MapReduce Introduction

MapReduce is a parallel programming model and an associated implementation for processing and generating large data sets. The MapReduce model consists of two phrases: map and reduce. A map task is to process a key/value pair to generate a set of intermediate key/value pairs, and a reduce task is to merge all intermediate values associated with the same intermediated key.[more…]

Hadoop MapReduce is based on the MapReduce paper in 2006. This processing model is automatic parallelization and distribution. It provides a clean abstraction for programmers. MapReduce programs are usually written in java, and can be written in any scripting language like Ruby, Python, PHP using Hadoop Streaming, or in C++ using Hadoop Pipes. MapReduce abstracts all the ‘housekeeping’ away from the developer. Developer can concentrate simply on writing the Map and Reduce functions.

MapReduce Data Flow

hd6.1Figure1 MapReduce Data Flow
As shown in Figure1, A MapReduce process consists of two phrases: map phrase and the reduce phrase. Let’s consider them in detail.

The Mapper

A MapReduce job is a unit of work that the client wants to be run, including the input data, the MapReduce program and the configuration information. Hadoop runs the job by dividing it into tasks: map tasks and reduce tasks.
Hadoop divides the input data into fixed-size pieces call input splits or splits. Each map task runs on each split, which runs the user-defined map function. All of the map tasks runs in parallel. Usually, the split size is a HDFS block, 64MB or 128MB.
If the file is less than 64MB or 128MB, it will not be split. And the file will occupy one block, results in a waste of storage.
Map tasks usually runs on its local HDFS data, or the data near the node that runs the map task. Data Locality saves bandwidth and decreases dependencies.
The input value for map task is key/value pair. For example, in the WordCount example by Hadoop, the input value for map task: the key is the line offset whining the file, which we can ignore in our map function, the value is the line in the file.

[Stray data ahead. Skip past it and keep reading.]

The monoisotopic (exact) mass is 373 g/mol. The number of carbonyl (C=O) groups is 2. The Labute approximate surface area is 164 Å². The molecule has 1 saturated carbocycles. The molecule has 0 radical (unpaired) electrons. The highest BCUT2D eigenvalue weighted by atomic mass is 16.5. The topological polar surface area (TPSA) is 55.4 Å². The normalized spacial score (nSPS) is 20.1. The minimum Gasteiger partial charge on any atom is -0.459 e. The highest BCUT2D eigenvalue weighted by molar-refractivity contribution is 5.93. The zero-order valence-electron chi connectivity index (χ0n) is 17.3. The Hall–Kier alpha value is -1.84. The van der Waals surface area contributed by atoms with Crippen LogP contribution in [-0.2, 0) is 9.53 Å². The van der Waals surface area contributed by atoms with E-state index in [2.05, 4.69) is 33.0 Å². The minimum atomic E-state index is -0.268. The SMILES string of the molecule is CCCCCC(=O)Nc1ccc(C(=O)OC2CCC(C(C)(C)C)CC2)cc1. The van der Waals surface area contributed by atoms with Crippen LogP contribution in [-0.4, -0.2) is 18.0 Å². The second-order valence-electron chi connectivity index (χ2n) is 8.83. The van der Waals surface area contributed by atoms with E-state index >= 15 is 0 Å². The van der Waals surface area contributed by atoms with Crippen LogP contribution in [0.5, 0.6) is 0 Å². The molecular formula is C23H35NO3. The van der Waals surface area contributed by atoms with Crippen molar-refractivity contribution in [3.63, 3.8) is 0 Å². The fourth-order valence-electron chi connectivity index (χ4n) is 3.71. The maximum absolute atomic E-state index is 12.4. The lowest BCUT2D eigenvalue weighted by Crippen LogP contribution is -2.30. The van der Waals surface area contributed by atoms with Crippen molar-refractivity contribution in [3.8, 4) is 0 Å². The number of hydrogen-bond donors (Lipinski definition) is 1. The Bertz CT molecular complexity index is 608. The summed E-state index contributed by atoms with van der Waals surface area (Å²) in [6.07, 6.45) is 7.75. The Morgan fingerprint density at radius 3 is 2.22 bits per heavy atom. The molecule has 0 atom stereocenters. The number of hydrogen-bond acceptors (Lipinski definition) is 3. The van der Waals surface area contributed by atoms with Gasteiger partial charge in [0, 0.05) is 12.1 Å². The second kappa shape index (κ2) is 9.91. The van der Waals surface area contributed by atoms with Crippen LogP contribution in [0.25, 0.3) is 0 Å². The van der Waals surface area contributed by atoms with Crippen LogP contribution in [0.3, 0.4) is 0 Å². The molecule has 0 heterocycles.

In the map function, developers will process the value of each line, make sure the output is key/value pair, WorkCount again, the output for map function is like ‘<apple, 1>, <pear, 1>…’, key is the word, value is 1.
Map tasks output is written to the local disk, not to HDFS, then the reduce task will use these intermediate output to do merge work. Because storing these intermediate data to HDFS with replication would be overkill. And if the map task fails before the reduce task consume the output, Hadoop will automatically start another map task on another node that will re-create the output.

The Reducer

After map tasks done, the job tracker will start the reduce task. The reducer input is the intermediate mapper output.
Between the map task and the reduce task is the well known shuffle and sort. Hadoop will sort the intermediate map output by key. And each reduce task will run on map output with the same key. In WordCount example, the same key means the same word, like ‘<apple, 1> … <apple, 1>’, will be assigned to a reduce task, the reduce function just sum up the value and calculate the word count for ‘apple’.
Reduce tasks don’t have the advantage of data locality, the sorted map output have to be transferred across the network to the node where the reduce task is running.
Then the reduce task will merge the data with the user-defined reduce function. The reduce output is normally stored in HDFS for reliability. For each reduce output block, the first replica is stored on the local node, while the other two replicas are stored on off-rack nodes.
We can see that no reduce task can start until every map task has finished. Will the mapper become a bottleneck? Hadoop uses the ‘Speculative execution’ to mitigate against this:

  • If a Mapper appears to be running significantly more slowly than the others, a new instance of the Mapper will be started on another node, operating on the same data.
  • The results of the first Mapper to finish will be used
  • Hadoop will kill off the Mapper which is still running

The Combiner

Often, Mappers produce large amounts of intermediate data, which have to be transferred to Reducers that will result in a lot of network traffic.
To minimize the data transferred between Mapper and Reducer, Hadoop introduces the combiner function to be run on the map output, and combine the Mapper output and generate the Reducer Input.
Combiner is like a ‘Mini-Reducer’, runs locally on a the same node as Mapper. The output from the combiner is sent to the Reducers. Combiners decrease the amount of the network traffic required during the shuffle and sort phase.

Resources:
Part 0 Hadoop Overview
Part 1 Hadoop HDFS Review
Part 2 Hadoop HDFS Federation
Part 3 Hadoop HDFS High Availability(HA)
Part 4 Hadoop MapReduce Overview
Part 5 Hadoop MapReduce 1 Framework
Part 6 Hadoop MapReduce 2 (YARN)
Part 7 Hadoop isn’t Silver Bullet